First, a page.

How things change. A year ago the Midwest and Mississippi Basin were suffering the worst drought since 1956. Corn stalks were rapidly going brown and corn prices were rapidly going up. The next food crisis was imminent.
We even wrote an article on how to capitalize on it. What do we know?
Today the exact opposite is happening. Mother earth is yielding an abundance of corn and corn prices are sagging like a half empty flour sack. A complete reversal has occurred.
“The 2013 corn crop is expected to come in at a record 13.8 billion bushels, up 28 percent from last year,” explains Reuters. “If that happens, supplies will build to an eight-year high, making the famine-to-feast reversal the largest annual swing in more than half a century.”
The price action is obvious. Corn prices have fallen from $7 a bushel a year ago to about $4.80 today. What’s more, corn prices are expected to fall even more…
Blame It On the Rain
According to Jay O’Neil, senior agricultural economist at Kansas State University, “As the crop is harvested in September and October, prices are expected to fall to around US$4.30 a bushel, a level not seen in the last three years.” On top of that, not only has the price of corn reversed course, the Mississippi River’s reversed course too…
Naturally, we don’t mean the flow of water has reversed course. That would be impossible. Nonetheless, the flow of corn has reversed. Barges loaded with corn are heading north from the Mississippi Basin to the Midwest. From what we gather, this almost never happens…
“What’s really changing here is the flow of corn,” said Brent Baker, a vice president for John Stewart & Associates, a trading firm. “This is unprecedented.”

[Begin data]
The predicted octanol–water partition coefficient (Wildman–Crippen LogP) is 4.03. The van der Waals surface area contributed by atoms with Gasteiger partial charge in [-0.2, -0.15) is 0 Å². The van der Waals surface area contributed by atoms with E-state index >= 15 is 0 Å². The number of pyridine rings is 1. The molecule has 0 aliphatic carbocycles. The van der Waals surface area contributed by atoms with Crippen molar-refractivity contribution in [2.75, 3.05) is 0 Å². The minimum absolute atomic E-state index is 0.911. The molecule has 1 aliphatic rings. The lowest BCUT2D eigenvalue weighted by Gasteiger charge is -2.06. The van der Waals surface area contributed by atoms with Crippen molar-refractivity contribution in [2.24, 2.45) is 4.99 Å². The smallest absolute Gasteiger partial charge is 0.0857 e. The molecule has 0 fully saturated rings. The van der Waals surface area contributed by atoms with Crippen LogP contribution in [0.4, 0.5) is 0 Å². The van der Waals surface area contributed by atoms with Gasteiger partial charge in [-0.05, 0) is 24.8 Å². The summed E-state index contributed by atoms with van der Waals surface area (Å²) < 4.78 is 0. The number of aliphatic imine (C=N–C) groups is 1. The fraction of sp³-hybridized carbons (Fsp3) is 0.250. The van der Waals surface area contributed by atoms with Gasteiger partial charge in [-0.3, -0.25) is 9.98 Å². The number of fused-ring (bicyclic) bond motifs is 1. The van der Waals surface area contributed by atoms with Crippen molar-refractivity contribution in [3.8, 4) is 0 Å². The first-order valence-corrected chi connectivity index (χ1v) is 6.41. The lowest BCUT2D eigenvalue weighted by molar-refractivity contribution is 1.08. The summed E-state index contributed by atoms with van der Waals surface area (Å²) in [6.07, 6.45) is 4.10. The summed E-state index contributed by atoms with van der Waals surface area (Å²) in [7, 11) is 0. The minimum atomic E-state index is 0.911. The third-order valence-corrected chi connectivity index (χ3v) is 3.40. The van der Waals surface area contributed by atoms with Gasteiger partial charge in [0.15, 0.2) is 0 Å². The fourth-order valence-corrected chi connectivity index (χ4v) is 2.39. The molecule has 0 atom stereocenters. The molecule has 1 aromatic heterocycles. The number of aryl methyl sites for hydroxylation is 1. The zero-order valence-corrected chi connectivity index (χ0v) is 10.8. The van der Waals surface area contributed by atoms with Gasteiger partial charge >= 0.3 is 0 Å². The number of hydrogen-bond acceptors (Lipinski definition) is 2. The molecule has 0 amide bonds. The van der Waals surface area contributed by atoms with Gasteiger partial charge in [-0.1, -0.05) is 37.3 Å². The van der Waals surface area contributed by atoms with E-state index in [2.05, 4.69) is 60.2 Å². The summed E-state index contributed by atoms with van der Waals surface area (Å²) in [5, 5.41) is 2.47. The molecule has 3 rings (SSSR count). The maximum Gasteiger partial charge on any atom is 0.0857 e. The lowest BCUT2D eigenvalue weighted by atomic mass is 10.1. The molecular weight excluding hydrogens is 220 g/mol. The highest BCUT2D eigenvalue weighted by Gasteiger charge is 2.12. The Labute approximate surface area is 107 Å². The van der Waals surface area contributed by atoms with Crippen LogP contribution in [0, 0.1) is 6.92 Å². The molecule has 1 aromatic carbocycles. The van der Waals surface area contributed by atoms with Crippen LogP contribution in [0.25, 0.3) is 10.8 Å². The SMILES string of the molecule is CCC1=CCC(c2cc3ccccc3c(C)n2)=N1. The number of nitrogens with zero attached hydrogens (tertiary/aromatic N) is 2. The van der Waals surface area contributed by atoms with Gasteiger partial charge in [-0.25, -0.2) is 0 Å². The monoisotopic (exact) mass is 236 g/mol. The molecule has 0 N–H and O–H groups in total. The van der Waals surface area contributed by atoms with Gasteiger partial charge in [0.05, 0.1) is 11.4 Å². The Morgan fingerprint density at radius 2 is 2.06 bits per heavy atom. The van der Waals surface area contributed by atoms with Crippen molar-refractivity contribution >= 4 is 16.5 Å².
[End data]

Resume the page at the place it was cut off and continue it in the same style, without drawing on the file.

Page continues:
So what’s going on? Why is corn flowing north into corn country? Shouldn’t it be flowing south to export markets?
If you can believe it, you can blame this unnatural occurrence on the rain…
That’s right. Despite the pending bumper crop, the wet spring delayed planting in the Midwest resulting in a delayed harvest. Farmers in the Midwest will not be ready to harvest until early October, several weeks later than usual.
Thus, the corn from Louisiana and Arkansas, which is already being harvested, is flowing up river towards Midwest ethanol producers. Moreover, until Midwest corn is harvested in early October, Midwest ethanol producers will continue to fill their demand with southern corn.
“As fast as you can move it from the south to the north, we’re shipping it north,” said Ryan McClanahan, a merchandiser for Commodity Specialists Company, a grain trading and marketing company. “It’s the big thing right now.”
What’s the point?
Something Big is Coming
The point is. The world is a highly unpredictable place. Things that seem certain are revealed to be uncertain time and time again. In a year of record corn yields, Midwest ethanol producers must import corn from the south to meet their demand. Who would have guessed that?
Connecting the dots and drawing the logical conclusions have been shown to be utterly wrong. Surprisingly, linear thinking is often wrong. That’s because things are hardly linear. Nor are they predictable.
But where markets – or the weather – are concerned they have the appearance of being almost predictable. Just look at a wave pattern of the S&P 500’s price movement over time. Timing the bottoms and calling the tops appears so easy. But try to do it with skin in the game, real time, and you’ll quickly earn your scrapes and modesty. What we are getting at is this…
Most of the time, no. But occasionally, yes. The yield on 10 year U.S. Treasuries is up nearly 120 basis points since early May. What will happen when the yield tops 3 percent?
No doubt, something big is coming. You can almost feel it.
for Economic Prism